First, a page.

Saturday will mark 60 years since President Dwight D. Eisenhower legally added the words “under God” to the Pledge of Allegiance.
For many, those extra words, repeated millions of times by schoolchildren and adults, have been a source of pride and reflect part of the nation’s rich heritage. For others, the phrase has stirred controversy.
The inclusion of “under God” holds great meaning to members of the Knights of Columbus, a Catholic fraternal service organization. In the early 1950s, the national organization sought to add the words and for a few years petitioned the nation’s president, vice president and every member of Congress.
The pledge itself was officially recognized by the U.S. Congress in 1942. It was written by Baptist minister Francis Bellamy to celebrate Columbus Day in 1892 as well as the Chicago World’s Fair.
The wording was tweaked over the years until the president’s action in 1954. Eisenhower later wrote the Knights a letter thanking them for their efforts in the change.
An atheist, Dr. Michael Newdow, filed a lawsuit over the pledge in 2002. His daughter was a student in a California school that recited the pledge each morning. The 9th Circuit Court of Appeals ruled the pledge violated the First Amendment. At a higher court level, Newdow lost on a technicality, as it was ruled he didn’t have legal standing to file the case on behalf of his daughter. He tried twice again and lost in 2010 and 2011 as courts ruled the pledge constitutional.
Even today, not all agree the language is appropriate. Sarah Jones speaks for Americans United for the Separation of Church and State in Washington.
“The phrase (under God) is a relic of the Cold War,” Jones said. “Eisenhower added the phrase ‘under God’ to the pledge in a misguided attempt to distinguish America from its allegedly godless Soviet nemesis. Now, the phrase has the potential to be unnecessarily divisive.”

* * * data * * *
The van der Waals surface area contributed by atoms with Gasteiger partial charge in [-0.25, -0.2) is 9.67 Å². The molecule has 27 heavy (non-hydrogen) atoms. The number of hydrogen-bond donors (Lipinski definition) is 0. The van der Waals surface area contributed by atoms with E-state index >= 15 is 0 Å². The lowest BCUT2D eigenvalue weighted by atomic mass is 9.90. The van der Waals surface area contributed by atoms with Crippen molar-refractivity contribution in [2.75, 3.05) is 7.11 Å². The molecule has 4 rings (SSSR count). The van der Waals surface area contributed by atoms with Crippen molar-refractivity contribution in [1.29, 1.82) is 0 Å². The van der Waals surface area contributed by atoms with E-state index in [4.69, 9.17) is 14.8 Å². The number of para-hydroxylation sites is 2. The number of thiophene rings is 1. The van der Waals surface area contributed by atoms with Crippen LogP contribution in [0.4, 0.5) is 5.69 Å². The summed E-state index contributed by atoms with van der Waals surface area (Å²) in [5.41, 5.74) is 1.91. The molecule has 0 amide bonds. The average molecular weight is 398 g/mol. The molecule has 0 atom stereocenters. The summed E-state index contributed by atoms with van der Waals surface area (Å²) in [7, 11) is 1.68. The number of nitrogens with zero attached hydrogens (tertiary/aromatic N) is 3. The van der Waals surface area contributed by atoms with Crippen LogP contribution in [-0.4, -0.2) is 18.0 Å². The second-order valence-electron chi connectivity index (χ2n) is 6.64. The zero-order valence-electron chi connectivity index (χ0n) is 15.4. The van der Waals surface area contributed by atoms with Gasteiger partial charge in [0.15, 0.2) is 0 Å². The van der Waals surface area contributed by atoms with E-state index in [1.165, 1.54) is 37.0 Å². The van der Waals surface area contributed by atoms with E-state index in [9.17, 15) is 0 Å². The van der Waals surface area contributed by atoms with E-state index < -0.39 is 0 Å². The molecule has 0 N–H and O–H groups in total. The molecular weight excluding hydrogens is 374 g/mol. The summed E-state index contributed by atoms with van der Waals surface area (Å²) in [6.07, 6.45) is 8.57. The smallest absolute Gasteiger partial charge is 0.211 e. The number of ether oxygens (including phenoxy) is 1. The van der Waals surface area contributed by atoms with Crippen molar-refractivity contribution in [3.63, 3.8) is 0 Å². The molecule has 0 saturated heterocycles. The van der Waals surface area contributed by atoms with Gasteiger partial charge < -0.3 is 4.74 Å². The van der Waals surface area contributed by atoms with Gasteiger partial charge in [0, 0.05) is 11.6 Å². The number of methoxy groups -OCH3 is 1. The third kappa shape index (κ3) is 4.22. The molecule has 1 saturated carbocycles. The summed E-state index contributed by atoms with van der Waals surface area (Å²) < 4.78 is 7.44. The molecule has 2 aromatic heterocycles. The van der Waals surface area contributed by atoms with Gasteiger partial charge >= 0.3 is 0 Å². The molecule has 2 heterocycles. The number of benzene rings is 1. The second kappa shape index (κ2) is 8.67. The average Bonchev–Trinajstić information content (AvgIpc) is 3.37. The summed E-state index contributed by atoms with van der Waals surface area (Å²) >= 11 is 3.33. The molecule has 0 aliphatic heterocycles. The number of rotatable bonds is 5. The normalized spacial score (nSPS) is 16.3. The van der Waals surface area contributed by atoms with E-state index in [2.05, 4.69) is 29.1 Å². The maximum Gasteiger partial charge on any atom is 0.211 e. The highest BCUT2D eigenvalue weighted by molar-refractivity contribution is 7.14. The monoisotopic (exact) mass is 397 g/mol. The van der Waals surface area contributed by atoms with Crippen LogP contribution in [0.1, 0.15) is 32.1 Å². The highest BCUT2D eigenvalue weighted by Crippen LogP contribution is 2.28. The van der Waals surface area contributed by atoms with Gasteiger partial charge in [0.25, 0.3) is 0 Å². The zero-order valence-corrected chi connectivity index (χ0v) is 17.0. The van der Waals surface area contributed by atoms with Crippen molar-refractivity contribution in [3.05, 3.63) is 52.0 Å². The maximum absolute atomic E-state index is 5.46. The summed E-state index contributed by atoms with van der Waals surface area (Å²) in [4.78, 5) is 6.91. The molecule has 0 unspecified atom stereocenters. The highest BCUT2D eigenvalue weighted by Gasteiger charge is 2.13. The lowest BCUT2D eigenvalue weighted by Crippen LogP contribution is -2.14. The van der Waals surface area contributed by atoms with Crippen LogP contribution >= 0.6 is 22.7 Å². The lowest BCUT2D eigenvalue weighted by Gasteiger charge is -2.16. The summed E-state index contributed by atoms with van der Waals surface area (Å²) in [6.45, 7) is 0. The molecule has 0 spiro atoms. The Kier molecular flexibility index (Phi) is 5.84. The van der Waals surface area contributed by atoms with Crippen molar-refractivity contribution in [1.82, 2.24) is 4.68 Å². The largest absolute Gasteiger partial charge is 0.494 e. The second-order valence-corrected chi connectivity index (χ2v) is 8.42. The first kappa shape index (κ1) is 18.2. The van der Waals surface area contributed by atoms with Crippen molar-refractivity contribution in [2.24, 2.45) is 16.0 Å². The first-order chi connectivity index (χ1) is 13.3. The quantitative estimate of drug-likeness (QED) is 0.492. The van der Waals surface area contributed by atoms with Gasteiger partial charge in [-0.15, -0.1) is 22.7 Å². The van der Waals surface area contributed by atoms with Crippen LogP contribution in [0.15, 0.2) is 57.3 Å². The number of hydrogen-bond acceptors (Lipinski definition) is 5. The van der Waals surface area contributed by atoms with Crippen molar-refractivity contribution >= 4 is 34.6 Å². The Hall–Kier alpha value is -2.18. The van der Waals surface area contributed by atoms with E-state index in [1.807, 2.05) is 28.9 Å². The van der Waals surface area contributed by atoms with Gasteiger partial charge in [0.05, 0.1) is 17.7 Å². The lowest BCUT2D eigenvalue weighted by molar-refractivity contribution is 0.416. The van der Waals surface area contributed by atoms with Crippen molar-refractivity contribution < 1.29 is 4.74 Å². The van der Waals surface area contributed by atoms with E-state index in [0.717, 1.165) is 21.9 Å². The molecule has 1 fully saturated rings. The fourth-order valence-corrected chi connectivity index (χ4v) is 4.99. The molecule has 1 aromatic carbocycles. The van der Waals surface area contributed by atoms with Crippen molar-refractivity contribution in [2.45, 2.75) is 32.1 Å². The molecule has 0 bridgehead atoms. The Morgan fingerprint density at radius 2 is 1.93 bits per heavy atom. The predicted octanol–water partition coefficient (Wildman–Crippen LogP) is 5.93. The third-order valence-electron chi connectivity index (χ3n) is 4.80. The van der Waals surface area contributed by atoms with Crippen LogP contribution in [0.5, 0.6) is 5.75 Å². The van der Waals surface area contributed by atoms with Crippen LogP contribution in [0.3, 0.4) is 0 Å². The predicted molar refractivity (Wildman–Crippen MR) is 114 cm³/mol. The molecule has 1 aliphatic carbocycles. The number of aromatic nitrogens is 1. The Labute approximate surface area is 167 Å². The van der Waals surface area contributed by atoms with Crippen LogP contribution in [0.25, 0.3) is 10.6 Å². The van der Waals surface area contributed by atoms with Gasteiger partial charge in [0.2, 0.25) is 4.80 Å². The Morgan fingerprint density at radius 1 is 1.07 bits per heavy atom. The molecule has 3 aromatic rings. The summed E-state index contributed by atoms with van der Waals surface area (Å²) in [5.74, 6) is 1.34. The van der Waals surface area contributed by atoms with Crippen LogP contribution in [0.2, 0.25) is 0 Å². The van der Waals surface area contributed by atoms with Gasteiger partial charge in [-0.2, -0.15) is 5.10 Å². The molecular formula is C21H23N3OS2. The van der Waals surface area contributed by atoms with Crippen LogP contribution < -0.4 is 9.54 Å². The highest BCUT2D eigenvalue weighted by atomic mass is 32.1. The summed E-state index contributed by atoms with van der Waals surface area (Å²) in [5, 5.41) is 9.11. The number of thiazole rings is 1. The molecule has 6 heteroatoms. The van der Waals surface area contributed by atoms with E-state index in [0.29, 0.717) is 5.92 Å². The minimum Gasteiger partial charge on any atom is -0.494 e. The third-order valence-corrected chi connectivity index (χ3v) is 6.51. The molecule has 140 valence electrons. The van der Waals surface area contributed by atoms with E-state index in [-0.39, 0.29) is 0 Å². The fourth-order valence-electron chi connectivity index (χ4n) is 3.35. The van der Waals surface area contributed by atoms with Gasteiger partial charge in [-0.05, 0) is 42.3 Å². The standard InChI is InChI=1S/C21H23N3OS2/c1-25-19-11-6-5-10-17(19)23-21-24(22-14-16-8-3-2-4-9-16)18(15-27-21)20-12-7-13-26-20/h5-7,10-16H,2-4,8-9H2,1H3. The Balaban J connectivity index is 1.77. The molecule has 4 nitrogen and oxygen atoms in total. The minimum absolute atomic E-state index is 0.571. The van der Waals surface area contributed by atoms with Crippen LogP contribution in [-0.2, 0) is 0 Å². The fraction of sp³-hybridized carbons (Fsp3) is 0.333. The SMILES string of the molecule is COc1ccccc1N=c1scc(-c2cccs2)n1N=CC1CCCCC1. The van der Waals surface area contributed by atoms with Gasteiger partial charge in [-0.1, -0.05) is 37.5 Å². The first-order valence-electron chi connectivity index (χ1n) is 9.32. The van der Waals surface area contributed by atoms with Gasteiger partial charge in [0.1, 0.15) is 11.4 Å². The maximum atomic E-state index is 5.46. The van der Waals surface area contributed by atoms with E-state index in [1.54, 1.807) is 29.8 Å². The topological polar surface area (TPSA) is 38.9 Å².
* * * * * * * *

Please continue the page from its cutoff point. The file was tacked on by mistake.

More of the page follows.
Oklahoma Knights leaders, holding an organizational meeting in Edmond over the weekend, are still convinced the wording is needed. They continue to promote the phrase, even though it was added before most of them were born.
“It’s an honor for the Knights of Columbus to have been a part of this,” said state President Ron Schwarz, of Edmond. “The nation needs Christ today more than ever.”
John Pierce, of Edmond, the group’s state treasurer, said the concept goes back to the founding of the republic. He cited wording on the Lincoln Memorial.
“It’s etched deeply in granite there,” Pierce said, noting the reproduction of the Gettysburg Address at the monument. “And that was written a long time before President Eisenhower.”
Lincoln’s mention comes toward the end of the address: “That this nation, under God, shall have a new birth of freedom.”
Bob Melko, of Broken Arrow, state secretary of the Knights of Columbus, doesn’t think Eisenhower’s action was a political ploy.
“Christianity and religion are part of our values and our country’s foundation,” he said.